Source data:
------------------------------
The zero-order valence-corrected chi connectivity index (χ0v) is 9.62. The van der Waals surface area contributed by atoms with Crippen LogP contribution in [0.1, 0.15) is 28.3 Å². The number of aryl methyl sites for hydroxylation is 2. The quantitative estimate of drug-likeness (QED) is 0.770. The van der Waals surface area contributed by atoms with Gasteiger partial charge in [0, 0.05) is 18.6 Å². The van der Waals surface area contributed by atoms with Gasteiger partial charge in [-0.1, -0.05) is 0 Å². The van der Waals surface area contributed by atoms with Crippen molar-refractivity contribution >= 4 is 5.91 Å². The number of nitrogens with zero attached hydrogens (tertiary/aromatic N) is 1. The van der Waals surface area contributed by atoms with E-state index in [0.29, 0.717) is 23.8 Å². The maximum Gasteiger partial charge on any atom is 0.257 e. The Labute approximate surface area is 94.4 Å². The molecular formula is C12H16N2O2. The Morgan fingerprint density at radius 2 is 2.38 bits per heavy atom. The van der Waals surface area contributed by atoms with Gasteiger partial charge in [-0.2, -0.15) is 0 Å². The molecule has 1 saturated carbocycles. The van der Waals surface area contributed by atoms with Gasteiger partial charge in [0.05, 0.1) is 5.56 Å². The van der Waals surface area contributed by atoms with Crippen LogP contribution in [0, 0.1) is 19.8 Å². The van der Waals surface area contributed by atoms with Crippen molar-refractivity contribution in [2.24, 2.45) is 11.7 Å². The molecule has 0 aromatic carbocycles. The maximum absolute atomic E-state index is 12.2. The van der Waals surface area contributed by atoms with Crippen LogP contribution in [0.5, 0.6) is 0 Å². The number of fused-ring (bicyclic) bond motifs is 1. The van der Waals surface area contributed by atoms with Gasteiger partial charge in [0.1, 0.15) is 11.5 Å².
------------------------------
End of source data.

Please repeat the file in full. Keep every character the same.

The zero-order valence-corrected chi connectivity index (χ0v) is 9.62. The van der Waals surface area contributed by atoms with Crippen LogP contribution in [0.1, 0.15) is 28.3 Å². The number of aryl methyl sites for hydroxylation is 2. The quantitative estimate of drug-likeness (QED) is 0.770. The van der Waals surface area contributed by atoms with Gasteiger partial charge in [0, 0.05) is 18.6 Å². The van der Waals surface area contributed by atoms with Gasteiger partial charge in [-0.1, -0.05) is 0 Å². The van der Waals surface area contributed by atoms with Crippen molar-refractivity contribution >= 4 is 5.91 Å². The number of nitrogens with zero attached hydrogens (tertiary/aromatic N) is 1. The van der Waals surface area contributed by atoms with E-state index in [0.29, 0.717) is 23.8 Å². The maximum Gasteiger partial charge on any atom is 0.257 e. The Labute approximate surface area is 94.4 Å². The molecular formula is C12H16N2O2. The Morgan fingerprint density at radius 2 is 2.38 bits per heavy atom. The van der Waals surface area contributed by atoms with Gasteiger partial charge in [-0.2, -0.15) is 0 Å². The molecule has 1 saturated carbocycles. The van der Waals surface area contributed by atoms with Gasteiger partial charge in [0.05, 0.1) is 5.56 Å². The van der Waals surface area contributed by atoms with Crippen LogP contribution in [0, 0.1) is 19.8 Å². The van der Waals surface area contributed by atoms with Crippen molar-refractivity contribution in [2.24, 2.45) is 11.7 Å². The molecule has 0 aromatic carbocycles. The maximum absolute atomic E-state index is 12.2. The van der Waals surface area contributed by atoms with Crippen LogP contribution in [0.5, 0.6) is 0 Å². The number of fused-ring (bicyclic) bond motifs is 1. The van der Waals surface area contributed by atoms with Gasteiger partial charge in [0.1, 0.15) is 11.5 Å².